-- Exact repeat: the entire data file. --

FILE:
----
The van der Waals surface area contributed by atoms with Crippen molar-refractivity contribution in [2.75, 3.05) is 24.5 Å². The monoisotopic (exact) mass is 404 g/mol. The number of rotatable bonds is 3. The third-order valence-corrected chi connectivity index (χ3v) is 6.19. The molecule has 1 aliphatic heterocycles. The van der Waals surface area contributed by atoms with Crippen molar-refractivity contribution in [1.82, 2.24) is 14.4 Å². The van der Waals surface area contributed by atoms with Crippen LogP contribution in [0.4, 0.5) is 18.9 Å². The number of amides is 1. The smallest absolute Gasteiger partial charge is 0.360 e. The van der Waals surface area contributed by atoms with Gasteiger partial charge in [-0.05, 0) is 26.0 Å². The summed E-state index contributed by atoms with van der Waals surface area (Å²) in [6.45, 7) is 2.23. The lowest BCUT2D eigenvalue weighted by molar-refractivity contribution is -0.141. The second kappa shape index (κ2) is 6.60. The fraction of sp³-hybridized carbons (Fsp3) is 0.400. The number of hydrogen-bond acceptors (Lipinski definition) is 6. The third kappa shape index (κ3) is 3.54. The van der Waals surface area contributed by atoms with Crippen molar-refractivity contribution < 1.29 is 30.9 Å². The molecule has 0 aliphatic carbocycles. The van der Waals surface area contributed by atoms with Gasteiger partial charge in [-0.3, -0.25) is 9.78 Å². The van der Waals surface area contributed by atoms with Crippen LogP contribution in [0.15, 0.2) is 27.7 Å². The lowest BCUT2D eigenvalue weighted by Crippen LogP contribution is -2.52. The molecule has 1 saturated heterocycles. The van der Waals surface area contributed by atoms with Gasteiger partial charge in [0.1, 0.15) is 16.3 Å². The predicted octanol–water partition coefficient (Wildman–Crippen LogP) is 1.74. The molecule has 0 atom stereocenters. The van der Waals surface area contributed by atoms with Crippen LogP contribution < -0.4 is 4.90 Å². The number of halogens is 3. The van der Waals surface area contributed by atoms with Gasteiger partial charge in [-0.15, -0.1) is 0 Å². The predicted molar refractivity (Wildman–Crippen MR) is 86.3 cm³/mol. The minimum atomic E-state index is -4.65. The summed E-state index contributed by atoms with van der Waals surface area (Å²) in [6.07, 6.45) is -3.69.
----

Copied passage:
The van der Waals surface area contributed by atoms with Crippen molar-refractivity contribution in [2.75, 3.05) is 24.5 Å². The monoisotopic (exact) mass is 404 g/mol. The number of rotatable bonds is 3. The third-order valence-corrected chi connectivity index (χ3v) is 6.19. The molecule has 1 aliphatic heterocycles. The van der Waals surface area contributed by atoms with Crippen molar-refractivity contribution in [1.82, 2.24) is 14.4 Å². The van der Waals surface area contributed by atoms with Crippen LogP contribution in [0.4, 0.5) is 18.9 Å². The number of amides is 1. The smallest absolute Gasteiger partial charge is 0.360 e. The van der Waals surface area contributed by atoms with Gasteiger partial charge in [-0.05, 0) is 26.0 Å². The summed E-state index contributed by atoms with van der Waals surface area (Å²) in [6.45, 7) is 2.23. The lowest BCUT2D eigenvalue weighted by molar-refractivity contribution is -0.141. The second kappa shape index (κ2) is 6.60. The fraction of sp³-hybridized carbons (Fsp3) is 0.400. The number of hydrogen-bond acceptors (Lipinski definition) is 6. The third kappa shape index (κ3) is 3.54. The van der Waals surface area contributed by atoms with Crippen molar-refractivity contribution < 1.29 is 30.9 Å². The molecule has 0 aliphatic carbocycles. The van der Waals surface area contributed by atoms with Gasteiger partial charge in [-0.3, -0.25) is 9.78 Å². The van der Waals surface area contributed by atoms with Crippen LogP contribution in [0.15, 0.2) is 27.7 Å². The lowest BCUT2D eigenvalue weighted by Crippen LogP contribution is -2.52. The molecule has 1 saturated heterocycles. The van der Waals surface area contributed by atoms with Gasteiger partial charge in [0.1, 0.15) is 16.3 Å². The predicted octanol–water partition coefficient (Wildman–Crippen LogP) is 1.74. The molecule has 0 atom stereocenters. The van der Waals surface area contributed by atoms with Crippen LogP contribution < -0.4 is 4.90 Å². The number of halogens is 3. The van der Waals surface area contributed by atoms with Gasteiger partial charge in [-0.15, -0.1) is 0 Å². The predicted molar refractivity (Wildman–Crippen MR) is 86.3 cm³/mol. The minimum atomic E-state index is -4.65. The summed E-state index contributed by atoms with van der Waals surface area (Å²) in [6.07, 6.45) is -3.69.